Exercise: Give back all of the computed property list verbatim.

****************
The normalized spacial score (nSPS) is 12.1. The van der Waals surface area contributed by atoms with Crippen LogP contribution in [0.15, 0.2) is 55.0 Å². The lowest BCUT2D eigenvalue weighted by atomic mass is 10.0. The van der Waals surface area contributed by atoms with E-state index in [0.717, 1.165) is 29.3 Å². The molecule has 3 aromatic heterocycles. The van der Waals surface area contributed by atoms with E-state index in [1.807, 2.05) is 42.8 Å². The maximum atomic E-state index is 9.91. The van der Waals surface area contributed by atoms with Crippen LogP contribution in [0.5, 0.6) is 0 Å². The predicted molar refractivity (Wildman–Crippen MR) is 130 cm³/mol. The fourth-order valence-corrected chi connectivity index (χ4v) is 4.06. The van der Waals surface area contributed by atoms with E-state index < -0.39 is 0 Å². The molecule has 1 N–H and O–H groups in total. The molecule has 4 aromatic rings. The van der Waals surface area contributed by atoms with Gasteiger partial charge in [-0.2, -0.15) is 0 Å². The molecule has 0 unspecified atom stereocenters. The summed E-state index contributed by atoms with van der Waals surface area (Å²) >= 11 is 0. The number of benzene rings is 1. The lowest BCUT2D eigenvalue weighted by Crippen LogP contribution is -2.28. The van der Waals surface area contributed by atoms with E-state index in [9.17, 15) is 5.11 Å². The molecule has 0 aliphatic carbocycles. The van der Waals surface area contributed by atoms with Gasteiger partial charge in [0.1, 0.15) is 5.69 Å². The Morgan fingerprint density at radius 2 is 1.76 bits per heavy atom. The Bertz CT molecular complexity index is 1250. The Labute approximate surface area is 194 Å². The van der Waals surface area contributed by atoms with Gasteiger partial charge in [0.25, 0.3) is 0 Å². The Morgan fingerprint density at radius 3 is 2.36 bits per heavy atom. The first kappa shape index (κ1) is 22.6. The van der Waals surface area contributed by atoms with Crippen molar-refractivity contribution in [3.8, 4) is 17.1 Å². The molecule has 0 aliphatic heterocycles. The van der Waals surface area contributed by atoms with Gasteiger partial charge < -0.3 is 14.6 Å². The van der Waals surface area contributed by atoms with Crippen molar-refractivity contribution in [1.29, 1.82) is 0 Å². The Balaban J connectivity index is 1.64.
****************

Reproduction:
The normalized spacial score (nSPS) is 12.1. The van der Waals surface area contributed by atoms with Crippen LogP contribution in [0.15, 0.2) is 55.0 Å². The lowest BCUT2D eigenvalue weighted by atomic mass is 10.0. The van der Waals surface area contributed by atoms with E-state index in [0.717, 1.165) is 29.3 Å². The molecule has 3 aromatic heterocycles. The van der Waals surface area contributed by atoms with E-state index in [1.807, 2.05) is 42.8 Å². The maximum atomic E-state index is 9.91. The van der Waals surface area contributed by atoms with Crippen LogP contribution in [0.5, 0.6) is 0 Å². The predicted molar refractivity (Wildman–Crippen MR) is 130 cm³/mol. The fourth-order valence-corrected chi connectivity index (χ4v) is 4.06. The van der Waals surface area contributed by atoms with E-state index < -0.39 is 0 Å². The molecule has 1 N–H and O–H groups in total. The molecule has 4 aromatic rings. The van der Waals surface area contributed by atoms with Gasteiger partial charge in [-0.2, -0.15) is 0 Å². The molecule has 0 unspecified atom stereocenters. The summed E-state index contributed by atoms with van der Waals surface area (Å²) >= 11 is 0. The number of benzene rings is 1. The lowest BCUT2D eigenvalue weighted by Crippen LogP contribution is -2.28. The van der Waals surface area contributed by atoms with E-state index in [9.17, 15) is 5.11 Å². The molecule has 0 aliphatic carbocycles. The van der Waals surface area contributed by atoms with Gasteiger partial charge in [0.1, 0.15) is 5.69 Å². The Morgan fingerprint density at radius 2 is 1.76 bits per heavy atom. The Bertz CT molecular complexity index is 1250. The Labute approximate surface area is 194 Å². The van der Waals surface area contributed by atoms with Gasteiger partial charge in [0.25, 0.3) is 0 Å². The Morgan fingerprint density at radius 3 is 2.36 bits per heavy atom. The first kappa shape index (κ1) is 22.6. The van der Waals surface area contributed by atoms with Crippen molar-refractivity contribution in [3.8, 4) is 17.1 Å². The molecule has 0 aliphatic heterocycles. The van der Waals surface area contributed by atoms with Gasteiger partial charge < -0.3 is 14.6 Å². The van der Waals surface area contributed by atoms with Crippen molar-refractivity contribution in [1.29, 1.82) is 0 Å². The Balaban J connectivity index is 1.64.